Cheap vs Expensive Violin Bows (Full Guide)

The violin requires special grip techniques while using the bow to perform, unlike some other stringed instruments such as the guitar.

Many individuals, however, believe that the more expensive a bow is, the better it’s. Although a costly bow has numerous advantages, this isn’t always the case. 

In this article, we’ll explore the differences between cheap and expensive violin bows.


The price of a bow is usually determined by the materials used to make it and the quality of manufacturing. A cheap bow will sound far worse than expensive bows and Violinists will certainly notice the difference. Cheap bows are less versatile and scratchy, whereas expensive bows are well balanced and project the sound of the Violin. 

Do Bows Really Affect the Sound Quality of Violins? 

Because the bow is responsible for up to half of the audio you produce, getting the best quality bow you can is in your best interests. Many things can affect the sound quality of the violin. 

The sound can be affected by the bow’s tension. A firm bow will make you uneasy and will feel difficult to handle. The sound will be stiffer and harsher. When you try to play with a bow that is overly loose, it will sway.  

A bow that is overly soft will not offer the clarity needed to highlight expressions and skill. So you want it to be perfect tension. 

The tension of a bow is also affected by its design. The majority of bows are spherical, making them more sensitive and flexible. A round bow is often firmer than an octagonal bow.

A bow with the right degree of stiffness can generate a deep, clear tone while still feeling gentle in the grip.

It’s also important to consider the weight. While a heavier bow may feel safe when used in long bow strokes, it will be harder to utilize in some techniques. A lighter bow might be enjoyable to use, but it can also feel strange to the player.

What Makes a Violin Bow Expensive?

The price of a violin bow is determined by its weight, shape, size, balance, and materials used. The quality of the wood, as well as the type of hair used to manufacture the bow, make the violin bow more valuable.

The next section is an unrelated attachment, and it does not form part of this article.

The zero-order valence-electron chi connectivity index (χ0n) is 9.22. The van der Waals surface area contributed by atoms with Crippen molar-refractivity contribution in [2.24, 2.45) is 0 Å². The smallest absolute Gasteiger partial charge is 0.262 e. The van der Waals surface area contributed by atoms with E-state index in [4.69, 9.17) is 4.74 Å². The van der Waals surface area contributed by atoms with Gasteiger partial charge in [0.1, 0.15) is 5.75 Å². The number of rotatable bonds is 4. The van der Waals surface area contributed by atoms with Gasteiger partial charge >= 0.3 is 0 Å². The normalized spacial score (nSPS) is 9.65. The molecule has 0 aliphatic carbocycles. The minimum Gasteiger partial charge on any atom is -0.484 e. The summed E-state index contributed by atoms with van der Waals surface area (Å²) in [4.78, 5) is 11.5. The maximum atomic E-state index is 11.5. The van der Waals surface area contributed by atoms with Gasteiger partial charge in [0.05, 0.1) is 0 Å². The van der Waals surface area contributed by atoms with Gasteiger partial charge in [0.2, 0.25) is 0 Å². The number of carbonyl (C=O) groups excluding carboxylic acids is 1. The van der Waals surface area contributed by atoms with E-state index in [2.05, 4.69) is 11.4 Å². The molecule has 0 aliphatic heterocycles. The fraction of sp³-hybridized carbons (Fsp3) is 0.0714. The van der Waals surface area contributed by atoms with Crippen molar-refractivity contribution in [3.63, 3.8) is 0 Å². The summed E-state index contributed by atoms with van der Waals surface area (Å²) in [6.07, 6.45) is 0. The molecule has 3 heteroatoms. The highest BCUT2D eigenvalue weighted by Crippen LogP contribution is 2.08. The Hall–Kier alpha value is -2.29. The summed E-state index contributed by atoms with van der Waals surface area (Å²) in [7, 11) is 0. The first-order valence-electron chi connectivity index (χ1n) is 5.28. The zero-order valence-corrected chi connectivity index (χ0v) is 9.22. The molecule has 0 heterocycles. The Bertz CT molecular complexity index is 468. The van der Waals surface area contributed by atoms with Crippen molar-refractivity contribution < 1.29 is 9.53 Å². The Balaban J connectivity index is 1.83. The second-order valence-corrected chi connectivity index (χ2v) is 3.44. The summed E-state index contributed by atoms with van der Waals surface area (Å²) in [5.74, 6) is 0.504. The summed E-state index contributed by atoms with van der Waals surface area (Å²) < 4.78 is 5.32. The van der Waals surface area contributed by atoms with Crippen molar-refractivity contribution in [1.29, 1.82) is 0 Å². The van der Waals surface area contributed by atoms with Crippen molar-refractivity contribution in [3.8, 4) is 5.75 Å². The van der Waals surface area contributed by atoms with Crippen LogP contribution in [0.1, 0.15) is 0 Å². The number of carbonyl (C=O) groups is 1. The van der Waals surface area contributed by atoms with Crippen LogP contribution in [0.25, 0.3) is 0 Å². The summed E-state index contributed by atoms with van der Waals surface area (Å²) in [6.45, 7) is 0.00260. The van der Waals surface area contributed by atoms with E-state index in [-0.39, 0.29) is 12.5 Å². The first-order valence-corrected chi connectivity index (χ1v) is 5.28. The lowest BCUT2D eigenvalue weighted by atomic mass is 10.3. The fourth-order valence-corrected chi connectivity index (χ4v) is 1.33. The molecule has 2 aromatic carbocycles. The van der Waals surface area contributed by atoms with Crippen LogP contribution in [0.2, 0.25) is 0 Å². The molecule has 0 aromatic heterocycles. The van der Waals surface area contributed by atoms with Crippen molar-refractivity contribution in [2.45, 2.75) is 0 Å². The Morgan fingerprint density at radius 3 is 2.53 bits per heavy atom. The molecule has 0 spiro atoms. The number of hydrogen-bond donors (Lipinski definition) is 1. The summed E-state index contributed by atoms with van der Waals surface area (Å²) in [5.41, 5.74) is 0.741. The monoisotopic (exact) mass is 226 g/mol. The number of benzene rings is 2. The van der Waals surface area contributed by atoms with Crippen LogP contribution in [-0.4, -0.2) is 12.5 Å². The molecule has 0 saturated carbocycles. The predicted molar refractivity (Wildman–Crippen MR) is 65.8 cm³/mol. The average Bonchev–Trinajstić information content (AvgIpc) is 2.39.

Violin bows can range drastically in price from around $30 to over $10,000. 


The materials of the bow can make or break the quality of the bow. They’re possibly the most important aspects to consider while choosing a bow.


The stick can be made out of a variety of woods. Pernambuco is one of the highest-grade woods available. However, other non-wood materials, such as carbon fiber, are also used.


Pernambuco is known for manufacturing the most responsive bows, making it the most famous type of wood used for violin bows.

Pernambuco is a rare Brazilian wood that is highly regarded for its elasticity and durability.  It’s made of the hardwood of the tree. As a result, it’s one of the expensive woods that are used for bows.

A Pernambuco bow has the flexibility to respond to the player considerably more efficiently than other types of wood. Also, it’s sturdy enough to withstand a long time in heavy use.

The fact that Pernambuco is denser than other types of wood used for bows is one of the reasons it’s so popular among violinists. It’s also more sensitive to the violin’s vibrations. 

There are low-cost Pernambuco bows on the market that are fashioned from the tree’s sapwood, which is lower quality than heartwood. So if you want premium Pernambuco wood, make sure it’s made of heartwood.

Carbon Fiber

Synthetic materials are used to make carbon fiber bows instead of wood. To make the bow, hair-like fibers are combined and molded together, resulting in a flexible, light, and sturdy bow. 

Carbon fibers have numerous advantages. It won’t expand or contract in response to changes in weather. A composite bow will not be affected by humidity in the same way as a wood bow would. They’re also highly sturdy and less prone to break or crack at the tip.


Strands of horsehair are used to make the bow hair. Between 160 and 180 hairs are used in a single violin bow. These hairs are arranged in a ribbon by being linked to each other. To achieve the white hue, they normally bleach the hair. 

Horsehair contains moisture quickly, which can have a significant impact on your bow. Hair can react in a variety of ways depending on the weather and humidity. As a result, having high-quality hair is always crucial. 

Horsehair comes in a variety of types. Siberian and Mongolian horsehair is often regarded as the best. The horse’s gender plays a part in picking the hair as stallion hair is favored over female horses’ hair as it’s cleaner.


The performer can never hope to be totally in charge of what they’re playing using an ill-balanced bow. An uneven bow will cause the performer to create a way to make up for the bow’s lack of weighting. Alternatively, they will be forced to learn the techniques incorrectly.


The majority of bows on the market, and nearly any bow that is cheap, will feature a rounded design. The tension is influenced by the design. On rare occasions, a top-quality bow supplier will sell the octagonal design. 

Octagonal designs are more responsive and adaptable than other shapes. A rounded bow is usually tougher than an octagonal bow. However, because it’s a matter of personal preference, it’s normally up to the player to decide which design they prefer.

Do Expensive Violin Bows Produce a Better Sound Than Cheap Violin Bows?